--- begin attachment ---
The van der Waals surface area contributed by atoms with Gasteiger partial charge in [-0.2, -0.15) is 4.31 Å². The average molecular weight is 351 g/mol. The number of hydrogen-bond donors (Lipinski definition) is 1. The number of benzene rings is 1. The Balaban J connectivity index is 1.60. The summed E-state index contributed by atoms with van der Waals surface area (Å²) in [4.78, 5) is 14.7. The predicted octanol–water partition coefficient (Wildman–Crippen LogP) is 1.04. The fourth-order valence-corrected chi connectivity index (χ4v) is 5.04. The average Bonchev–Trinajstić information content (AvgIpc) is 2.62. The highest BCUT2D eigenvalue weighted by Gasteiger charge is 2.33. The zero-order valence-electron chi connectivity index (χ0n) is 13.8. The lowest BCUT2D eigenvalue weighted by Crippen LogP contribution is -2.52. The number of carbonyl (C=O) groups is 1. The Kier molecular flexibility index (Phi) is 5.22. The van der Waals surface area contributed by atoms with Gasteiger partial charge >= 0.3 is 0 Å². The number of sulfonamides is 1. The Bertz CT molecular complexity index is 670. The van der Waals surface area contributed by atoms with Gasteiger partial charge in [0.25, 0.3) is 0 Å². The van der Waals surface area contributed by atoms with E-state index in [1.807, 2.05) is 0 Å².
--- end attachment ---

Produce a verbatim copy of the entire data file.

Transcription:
The van der Waals surface area contributed by atoms with Gasteiger partial charge in [-0.2, -0.15) is 4.31 Å². The average molecular weight is 351 g/mol. The number of hydrogen-bond donors (Lipinski definition) is 1. The number of benzene rings is 1. The Balaban J connectivity index is 1.60. The summed E-state index contributed by atoms with van der Waals surface area (Å²) in [4.78, 5) is 14.7. The predicted octanol–water partition coefficient (Wildman–Crippen LogP) is 1.04. The fourth-order valence-corrected chi connectivity index (χ4v) is 5.04. The average Bonchev–Trinajstić information content (AvgIpc) is 2.62. The highest BCUT2D eigenvalue weighted by Gasteiger charge is 2.33. The zero-order valence-electron chi connectivity index (χ0n) is 13.8. The lowest BCUT2D eigenvalue weighted by Crippen LogP contribution is -2.52. The number of carbonyl (C=O) groups is 1. The Kier molecular flexibility index (Phi) is 5.22. The van der Waals surface area contributed by atoms with Gasteiger partial charge >= 0.3 is 0 Å². The number of sulfonamides is 1. The Bertz CT molecular complexity index is 670. The van der Waals surface area contributed by atoms with Gasteiger partial charge in [0.25, 0.3) is 0 Å². The van der Waals surface area contributed by atoms with E-state index in [1.807, 2.05) is 0 Å².